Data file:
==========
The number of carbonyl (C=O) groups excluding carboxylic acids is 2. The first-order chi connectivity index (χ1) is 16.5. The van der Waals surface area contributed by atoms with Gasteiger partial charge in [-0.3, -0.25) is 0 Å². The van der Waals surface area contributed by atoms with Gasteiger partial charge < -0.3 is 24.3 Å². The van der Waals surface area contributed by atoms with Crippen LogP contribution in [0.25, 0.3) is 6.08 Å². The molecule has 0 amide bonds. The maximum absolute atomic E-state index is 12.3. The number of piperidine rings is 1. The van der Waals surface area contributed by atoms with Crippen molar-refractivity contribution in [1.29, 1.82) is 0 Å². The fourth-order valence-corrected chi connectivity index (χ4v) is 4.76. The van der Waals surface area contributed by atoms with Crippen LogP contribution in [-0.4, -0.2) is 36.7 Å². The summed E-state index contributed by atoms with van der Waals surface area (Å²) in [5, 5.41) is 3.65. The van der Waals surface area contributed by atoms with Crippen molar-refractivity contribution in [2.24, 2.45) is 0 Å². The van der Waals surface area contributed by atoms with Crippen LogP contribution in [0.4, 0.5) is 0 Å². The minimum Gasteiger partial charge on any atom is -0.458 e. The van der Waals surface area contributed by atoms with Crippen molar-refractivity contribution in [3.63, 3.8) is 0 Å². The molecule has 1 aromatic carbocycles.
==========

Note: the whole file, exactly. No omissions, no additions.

The number of carbonyl (C=O) groups excluding carboxylic acids is 2. The first-order chi connectivity index (χ1) is 16.5. The van der Waals surface area contributed by atoms with Gasteiger partial charge in [-0.3, -0.25) is 0 Å². The van der Waals surface area contributed by atoms with Gasteiger partial charge < -0.3 is 24.3 Å². The van der Waals surface area contributed by atoms with Crippen LogP contribution in [0.25, 0.3) is 6.08 Å². The molecule has 0 amide bonds. The maximum absolute atomic E-state index is 12.3. The number of piperidine rings is 1. The van der Waals surface area contributed by atoms with Crippen molar-refractivity contribution in [1.29, 1.82) is 0 Å². The fourth-order valence-corrected chi connectivity index (χ4v) is 4.76. The van der Waals surface area contributed by atoms with Crippen LogP contribution in [-0.4, -0.2) is 36.7 Å². The summed E-state index contributed by atoms with van der Waals surface area (Å²) in [5, 5.41) is 3.65. The van der Waals surface area contributed by atoms with Crippen molar-refractivity contribution in [2.24, 2.45) is 0 Å². The van der Waals surface area contributed by atoms with Crippen LogP contribution in [0.4, 0.5) is 0 Å². The minimum Gasteiger partial charge on any atom is -0.458 e. The van der Waals surface area contributed by atoms with Crippen molar-refractivity contribution in [3.63, 3.8) is 0 Å². The molecule has 1 aromatic carbocycles.